Wolf says foam rollers are great for working hard-to-stretch spots, including your IT band (a long piece of connective tissue that runs from your hip to your knee that can contribute to back pain). To use it, put the foam roller on the ground, lie on your side on top of it, and roll the area from your hip to your knee while applying some pressure to the roller.

The molded polypropylene will keep its firmness even with daily use. Choose from 18-, 24- and 36-inch-long versions.

$14 at Amazon


Ice can help soothe pain when inflammation gets to be too much. The ColePak has a flexible ice pack and elastic straps that help it conform to your back, knees, shoulders, or anywhere else you need relief. Bear in mind that gel packs like this one get very cold, so you might need to wear a shirt between you and your pack, Fu says. 

This product can also be used for heat therapy to increase blood flow to sore areas. Just pop it in the microwave for 30 seconds or so.

$16 at Amazon


This handy strap has 10 loops, so you can easily find the right length for whatever body part you’re trying to stretch. This tool is especially handy if your lower back is the issue. “You can use it to stretch out your hamstrings, which helps your pelvis and back muscles relax,” Wolf says.

The woven nylon material will hold up for years of use and, at over 6 feet long, it works for even the tallest among us. 

$16 at Amazon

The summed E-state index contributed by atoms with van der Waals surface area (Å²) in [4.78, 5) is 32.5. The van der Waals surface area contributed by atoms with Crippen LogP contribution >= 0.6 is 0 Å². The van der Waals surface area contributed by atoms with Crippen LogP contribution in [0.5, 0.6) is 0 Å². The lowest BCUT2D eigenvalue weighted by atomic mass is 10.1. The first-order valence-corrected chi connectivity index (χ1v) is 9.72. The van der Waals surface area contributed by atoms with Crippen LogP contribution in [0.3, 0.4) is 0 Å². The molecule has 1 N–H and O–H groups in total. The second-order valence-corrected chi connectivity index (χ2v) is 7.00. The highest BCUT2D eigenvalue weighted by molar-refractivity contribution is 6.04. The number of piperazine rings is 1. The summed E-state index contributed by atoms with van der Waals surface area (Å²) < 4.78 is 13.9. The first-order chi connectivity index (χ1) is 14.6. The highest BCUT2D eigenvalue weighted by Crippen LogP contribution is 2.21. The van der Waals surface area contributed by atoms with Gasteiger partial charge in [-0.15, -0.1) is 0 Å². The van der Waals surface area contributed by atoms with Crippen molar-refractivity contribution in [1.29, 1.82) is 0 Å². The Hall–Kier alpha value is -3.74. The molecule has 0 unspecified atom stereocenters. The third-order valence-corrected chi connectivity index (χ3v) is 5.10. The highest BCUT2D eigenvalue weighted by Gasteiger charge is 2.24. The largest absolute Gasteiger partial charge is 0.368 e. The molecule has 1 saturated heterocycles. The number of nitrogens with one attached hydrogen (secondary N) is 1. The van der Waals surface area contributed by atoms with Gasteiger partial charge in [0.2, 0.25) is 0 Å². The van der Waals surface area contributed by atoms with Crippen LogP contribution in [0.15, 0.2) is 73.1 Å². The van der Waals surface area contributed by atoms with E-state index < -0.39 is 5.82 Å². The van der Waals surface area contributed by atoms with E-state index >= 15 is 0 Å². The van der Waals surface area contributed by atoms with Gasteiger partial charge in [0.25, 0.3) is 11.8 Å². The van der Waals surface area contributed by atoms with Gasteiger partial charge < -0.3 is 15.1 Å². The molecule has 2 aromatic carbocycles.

You can do plenty of exercises with a ball like this one, largely involving core-strengthening moves like planks and side planks, Wolf says. Stability balls are also good for targeting hard-to-stretch areas, he adds. 

These come in a range of sizes to suit your height. The 55-centimeter version works for people between 5 feet and 5 feet 6 inches tall; use the on-page chart to find the proper size.

$18 at Amazon


Massage can help you relieve muscle spasms, but that’s not always an option. To treat pain at home, Fu recommends having therapy balls handy. One simple exercise: Place a ball against a wall and lean into it. “The key is to allow yourself to relax when using it and wait for the muscle to actually release,” she says. 

The 2½-inch balls are made of soft rubber that compresses to provide gentle pressure. This set comes with a handy pouch so you can easily travel with them.

$19 at Amazon


If you struggle with lower back pain, “it can be helpful to modify sitting,” Wolf says. Using a balance ball chair makes it harder to slouch since you have to sit on your pelvis and keep an upright posture, he explains. 

This option from Gaiam has great reviews — people rave about its comfort and durability. The frame comes with a removable 52-centimeter exercise ball and is designed for people ranging from 5 feet to 5 feet 11 inches. It works with most standard desks, but leg extenders (sold separately) are available.

$70 at Amazon


Sometimes the source of back pain can be as simple as poor posture. Wolf recommends investing in a posture-correcting shirt like this one from AlignMed. Made of Spandex and polyester, this zip-up shirt helps move your shoulder blades and back into the right position, taking extra stress off your spine. It also encourages you to activate the muscles needed for good posture. Refer to the on-page size chart to make sure you choose the right one. 

$100 at Amazon

If you have Amazon Prime, you’ll get free shipping, of course. Not yet a member? No problem. You can sign up for your free 30-day trial here. (And by the way, those without Prime still get free shipping on orders of $25 or more.)